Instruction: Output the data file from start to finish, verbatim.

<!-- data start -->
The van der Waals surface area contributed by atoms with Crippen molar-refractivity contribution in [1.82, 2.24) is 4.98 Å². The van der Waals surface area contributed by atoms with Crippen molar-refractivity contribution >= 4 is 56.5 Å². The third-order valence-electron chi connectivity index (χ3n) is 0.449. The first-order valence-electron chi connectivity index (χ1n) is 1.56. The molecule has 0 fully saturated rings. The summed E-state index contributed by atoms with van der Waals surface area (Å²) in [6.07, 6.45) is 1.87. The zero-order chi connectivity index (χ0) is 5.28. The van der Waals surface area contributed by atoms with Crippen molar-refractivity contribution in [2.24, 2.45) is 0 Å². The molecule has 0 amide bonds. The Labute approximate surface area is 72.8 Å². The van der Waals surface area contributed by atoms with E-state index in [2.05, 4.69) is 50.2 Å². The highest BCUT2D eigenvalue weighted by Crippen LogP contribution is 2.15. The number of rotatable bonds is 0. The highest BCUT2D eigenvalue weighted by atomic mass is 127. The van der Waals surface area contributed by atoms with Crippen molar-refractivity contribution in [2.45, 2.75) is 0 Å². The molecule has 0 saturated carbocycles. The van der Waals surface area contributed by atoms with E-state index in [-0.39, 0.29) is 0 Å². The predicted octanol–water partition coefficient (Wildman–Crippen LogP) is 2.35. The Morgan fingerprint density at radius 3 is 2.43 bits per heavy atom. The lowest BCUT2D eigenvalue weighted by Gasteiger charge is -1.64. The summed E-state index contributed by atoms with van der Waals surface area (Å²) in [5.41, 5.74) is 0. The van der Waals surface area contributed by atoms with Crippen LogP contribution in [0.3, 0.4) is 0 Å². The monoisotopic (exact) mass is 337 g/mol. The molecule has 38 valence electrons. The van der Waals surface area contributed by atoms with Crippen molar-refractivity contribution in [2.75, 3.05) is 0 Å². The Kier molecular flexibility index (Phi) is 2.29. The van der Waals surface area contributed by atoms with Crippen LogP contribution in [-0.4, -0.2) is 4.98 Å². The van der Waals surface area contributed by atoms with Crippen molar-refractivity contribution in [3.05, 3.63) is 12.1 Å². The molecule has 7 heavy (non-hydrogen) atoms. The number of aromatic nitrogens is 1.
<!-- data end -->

The van der Waals surface area contributed by atoms with Crippen molar-refractivity contribution in [1.82, 2.24) is 4.98 Å². The van der Waals surface area contributed by atoms with Crippen molar-refractivity contribution >= 4 is 56.5 Å². The third-order valence-electron chi connectivity index (χ3n) is 0.449. The first-order valence-electron chi connectivity index (χ1n) is 1.56. The molecule has 0 fully saturated rings. The summed E-state index contributed by atoms with van der Waals surface area (Å²) in [6.07, 6.45) is 1.87. The zero-order chi connectivity index (χ0) is 5.28. The van der Waals surface area contributed by atoms with Crippen molar-refractivity contribution in [2.24, 2.45) is 0 Å². The molecule has 0 amide bonds. The Labute approximate surface area is 72.8 Å². The van der Waals surface area contributed by atoms with E-state index in [2.05, 4.69) is 50.2 Å². The highest BCUT2D eigenvalue weighted by Crippen LogP contribution is 2.15. The number of rotatable bonds is 0. The highest BCUT2D eigenvalue weighted by atomic mass is 127. The van der Waals surface area contributed by atoms with Crippen molar-refractivity contribution in [2.45, 2.75) is 0 Å². The molecule has 0 saturated carbocycles. The van der Waals surface area contributed by atoms with E-state index in [-0.39, 0.29) is 0 Å². The predicted octanol–water partition coefficient (Wildman–Crippen LogP) is 2.35. The Morgan fingerprint density at radius 3 is 2.43 bits per heavy atom. The lowest BCUT2D eigenvalue weighted by Gasteiger charge is -1.64. The summed E-state index contributed by atoms with van der Waals surface area (Å²) in [5.41, 5.74) is 0. The van der Waals surface area contributed by atoms with Crippen LogP contribution in [0.3, 0.4) is 0 Å². The monoisotopic (exact) mass is 337 g/mol. The molecule has 38 valence electrons. The van der Waals surface area contributed by atoms with Crippen molar-refractivity contribution in [2.75, 3.05) is 0 Å². The Kier molecular flexibility index (Phi) is 2.29. The van der Waals surface area contributed by atoms with Crippen LogP contribution in [-0.4, -0.2) is 4.98 Å². The van der Waals surface area contributed by atoms with Crippen molar-refractivity contribution in [3.05, 3.63) is 12.1 Å². The molecule has 7 heavy (non-hydrogen) atoms. The number of aromatic nitrogens is 1.